Artillery generally has a maximum range of 4 times the maximum range of muskets. So if a musket has a range of 8″, then artillery has a maximum range of 32″. A battery should be represented by a single gun model and 3-4 figures. Each figure is representative of a single section. This is particularly useful when trying to distinguish between a horse battery which typically had 3 sections and a field battery which usually would be 4 sections. British batteries always have 3 sections regardless of type.
Artillery ranges are close(2+), short(3+), medium(4+), long(5+) and extreme(6+). A die is rolled per figure in the battery with each successful hit being a casualty. There is a penalty of 1 when firing at other artillery and skirmishers.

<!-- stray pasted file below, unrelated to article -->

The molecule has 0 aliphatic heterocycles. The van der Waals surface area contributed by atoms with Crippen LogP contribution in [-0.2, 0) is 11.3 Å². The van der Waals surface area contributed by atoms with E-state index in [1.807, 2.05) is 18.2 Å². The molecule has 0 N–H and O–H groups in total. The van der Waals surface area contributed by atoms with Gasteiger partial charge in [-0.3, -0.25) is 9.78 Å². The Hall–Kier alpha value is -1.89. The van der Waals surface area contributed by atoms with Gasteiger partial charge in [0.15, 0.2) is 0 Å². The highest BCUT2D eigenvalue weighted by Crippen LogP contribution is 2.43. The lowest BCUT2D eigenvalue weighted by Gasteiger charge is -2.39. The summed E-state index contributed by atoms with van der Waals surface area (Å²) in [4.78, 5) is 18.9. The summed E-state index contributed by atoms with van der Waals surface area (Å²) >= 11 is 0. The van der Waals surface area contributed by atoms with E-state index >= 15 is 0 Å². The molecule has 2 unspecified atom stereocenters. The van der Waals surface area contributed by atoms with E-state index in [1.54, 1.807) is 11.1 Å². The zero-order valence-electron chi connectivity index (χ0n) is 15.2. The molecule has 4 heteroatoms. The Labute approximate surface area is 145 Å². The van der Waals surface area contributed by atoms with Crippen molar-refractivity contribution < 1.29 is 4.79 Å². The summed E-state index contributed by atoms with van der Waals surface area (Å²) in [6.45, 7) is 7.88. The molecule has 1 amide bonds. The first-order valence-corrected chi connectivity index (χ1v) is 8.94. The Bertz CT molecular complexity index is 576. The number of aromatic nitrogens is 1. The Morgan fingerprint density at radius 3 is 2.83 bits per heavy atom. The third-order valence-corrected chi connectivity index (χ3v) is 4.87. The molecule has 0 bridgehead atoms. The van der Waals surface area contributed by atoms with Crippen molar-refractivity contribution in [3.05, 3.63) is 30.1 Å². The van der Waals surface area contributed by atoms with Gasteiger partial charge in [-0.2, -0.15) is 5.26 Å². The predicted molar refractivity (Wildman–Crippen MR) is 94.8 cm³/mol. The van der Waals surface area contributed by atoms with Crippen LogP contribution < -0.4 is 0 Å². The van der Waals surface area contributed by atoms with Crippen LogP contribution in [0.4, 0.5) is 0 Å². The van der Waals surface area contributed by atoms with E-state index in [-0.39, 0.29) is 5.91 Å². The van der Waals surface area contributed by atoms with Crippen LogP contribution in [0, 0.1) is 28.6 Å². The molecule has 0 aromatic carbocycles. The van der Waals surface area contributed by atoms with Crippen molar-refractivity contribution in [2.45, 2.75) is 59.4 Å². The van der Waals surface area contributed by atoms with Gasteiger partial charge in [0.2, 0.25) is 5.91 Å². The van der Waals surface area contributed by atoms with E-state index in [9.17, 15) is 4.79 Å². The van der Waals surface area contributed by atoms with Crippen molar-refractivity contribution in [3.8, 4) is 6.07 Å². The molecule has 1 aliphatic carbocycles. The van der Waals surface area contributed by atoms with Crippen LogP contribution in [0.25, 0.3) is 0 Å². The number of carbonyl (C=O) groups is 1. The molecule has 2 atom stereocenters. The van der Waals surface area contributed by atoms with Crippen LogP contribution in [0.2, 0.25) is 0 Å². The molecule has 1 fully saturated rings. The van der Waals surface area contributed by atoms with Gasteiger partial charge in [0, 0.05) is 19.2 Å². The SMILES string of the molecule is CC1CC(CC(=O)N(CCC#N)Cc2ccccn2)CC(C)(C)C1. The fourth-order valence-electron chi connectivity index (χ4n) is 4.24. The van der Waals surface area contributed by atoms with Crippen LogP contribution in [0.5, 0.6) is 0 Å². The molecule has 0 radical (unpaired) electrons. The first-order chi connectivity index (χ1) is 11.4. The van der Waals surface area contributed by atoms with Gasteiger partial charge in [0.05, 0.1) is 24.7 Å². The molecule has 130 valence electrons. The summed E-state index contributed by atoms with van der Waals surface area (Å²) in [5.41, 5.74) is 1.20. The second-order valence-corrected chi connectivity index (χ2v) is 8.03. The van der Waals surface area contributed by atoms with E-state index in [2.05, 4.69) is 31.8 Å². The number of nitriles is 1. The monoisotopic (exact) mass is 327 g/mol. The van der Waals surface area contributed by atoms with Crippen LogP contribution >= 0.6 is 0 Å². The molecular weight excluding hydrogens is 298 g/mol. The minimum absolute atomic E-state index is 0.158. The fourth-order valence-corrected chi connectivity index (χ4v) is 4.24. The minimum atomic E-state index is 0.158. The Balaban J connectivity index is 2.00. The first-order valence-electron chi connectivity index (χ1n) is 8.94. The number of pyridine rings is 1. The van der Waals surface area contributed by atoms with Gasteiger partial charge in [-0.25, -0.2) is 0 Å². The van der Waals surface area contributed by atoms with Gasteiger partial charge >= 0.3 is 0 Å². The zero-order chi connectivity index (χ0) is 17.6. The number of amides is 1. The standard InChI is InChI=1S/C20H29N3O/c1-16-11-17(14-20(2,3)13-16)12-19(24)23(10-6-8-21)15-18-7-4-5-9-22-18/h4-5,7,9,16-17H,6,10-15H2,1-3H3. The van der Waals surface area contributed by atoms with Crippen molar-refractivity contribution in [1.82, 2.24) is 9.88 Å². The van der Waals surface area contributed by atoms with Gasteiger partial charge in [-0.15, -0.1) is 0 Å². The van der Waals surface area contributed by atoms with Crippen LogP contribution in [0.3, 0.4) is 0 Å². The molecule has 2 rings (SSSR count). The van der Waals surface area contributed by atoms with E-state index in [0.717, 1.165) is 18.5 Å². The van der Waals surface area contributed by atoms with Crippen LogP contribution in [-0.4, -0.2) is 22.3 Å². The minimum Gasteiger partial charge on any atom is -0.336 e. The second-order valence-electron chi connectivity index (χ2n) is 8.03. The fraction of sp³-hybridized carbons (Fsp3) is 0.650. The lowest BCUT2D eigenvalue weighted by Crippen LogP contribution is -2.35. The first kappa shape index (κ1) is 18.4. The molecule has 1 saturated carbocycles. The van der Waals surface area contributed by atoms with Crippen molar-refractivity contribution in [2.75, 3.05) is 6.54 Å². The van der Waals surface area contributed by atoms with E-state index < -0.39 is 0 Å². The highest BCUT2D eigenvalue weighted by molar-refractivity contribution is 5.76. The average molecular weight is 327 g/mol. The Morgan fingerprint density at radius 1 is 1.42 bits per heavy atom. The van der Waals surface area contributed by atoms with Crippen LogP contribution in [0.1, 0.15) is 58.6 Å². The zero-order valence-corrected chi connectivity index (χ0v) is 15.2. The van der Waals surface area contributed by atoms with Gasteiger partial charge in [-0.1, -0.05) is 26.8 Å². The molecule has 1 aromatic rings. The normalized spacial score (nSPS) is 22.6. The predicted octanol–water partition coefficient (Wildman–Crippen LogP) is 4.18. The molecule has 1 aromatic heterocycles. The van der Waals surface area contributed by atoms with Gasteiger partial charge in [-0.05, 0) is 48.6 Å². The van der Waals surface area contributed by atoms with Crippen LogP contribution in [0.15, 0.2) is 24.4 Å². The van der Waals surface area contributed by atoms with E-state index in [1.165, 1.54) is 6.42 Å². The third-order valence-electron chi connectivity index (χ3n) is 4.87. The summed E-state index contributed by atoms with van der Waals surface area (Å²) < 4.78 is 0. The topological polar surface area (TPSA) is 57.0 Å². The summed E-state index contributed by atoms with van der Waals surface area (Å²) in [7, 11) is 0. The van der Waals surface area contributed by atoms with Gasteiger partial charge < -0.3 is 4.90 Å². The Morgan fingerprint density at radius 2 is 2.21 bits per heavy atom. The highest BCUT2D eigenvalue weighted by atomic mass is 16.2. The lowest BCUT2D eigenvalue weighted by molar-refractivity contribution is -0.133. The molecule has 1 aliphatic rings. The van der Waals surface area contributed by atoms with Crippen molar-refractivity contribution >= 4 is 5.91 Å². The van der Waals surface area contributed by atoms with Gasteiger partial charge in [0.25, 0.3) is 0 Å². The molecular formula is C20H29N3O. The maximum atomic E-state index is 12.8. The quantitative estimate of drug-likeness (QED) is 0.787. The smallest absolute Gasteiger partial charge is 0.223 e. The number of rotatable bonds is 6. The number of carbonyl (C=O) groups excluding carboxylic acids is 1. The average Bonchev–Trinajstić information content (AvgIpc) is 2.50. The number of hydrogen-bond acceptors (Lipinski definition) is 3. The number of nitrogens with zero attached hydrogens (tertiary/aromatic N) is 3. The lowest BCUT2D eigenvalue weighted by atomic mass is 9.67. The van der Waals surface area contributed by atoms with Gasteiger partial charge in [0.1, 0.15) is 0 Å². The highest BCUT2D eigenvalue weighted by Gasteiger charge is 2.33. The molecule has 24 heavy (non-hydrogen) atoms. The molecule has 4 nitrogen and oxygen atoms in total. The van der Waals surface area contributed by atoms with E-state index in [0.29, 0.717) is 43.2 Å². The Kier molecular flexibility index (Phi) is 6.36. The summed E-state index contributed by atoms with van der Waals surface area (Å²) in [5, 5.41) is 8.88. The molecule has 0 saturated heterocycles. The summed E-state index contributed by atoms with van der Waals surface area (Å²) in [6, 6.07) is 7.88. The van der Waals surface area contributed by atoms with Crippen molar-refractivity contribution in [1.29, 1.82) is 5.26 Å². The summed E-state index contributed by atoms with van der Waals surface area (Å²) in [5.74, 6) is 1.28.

Field artillery move at the rate of line infantry and may not fire on any turn they move more than 1″. Horse artillery move at the rate of light infantry and can not fire if they move over half of their movement.
Close and short range cover the same range band. If we have a 32″ range then close range is 4″, short is 8″, medium is 16″, long is 24″ and extreme is 32″.
That is about it for now.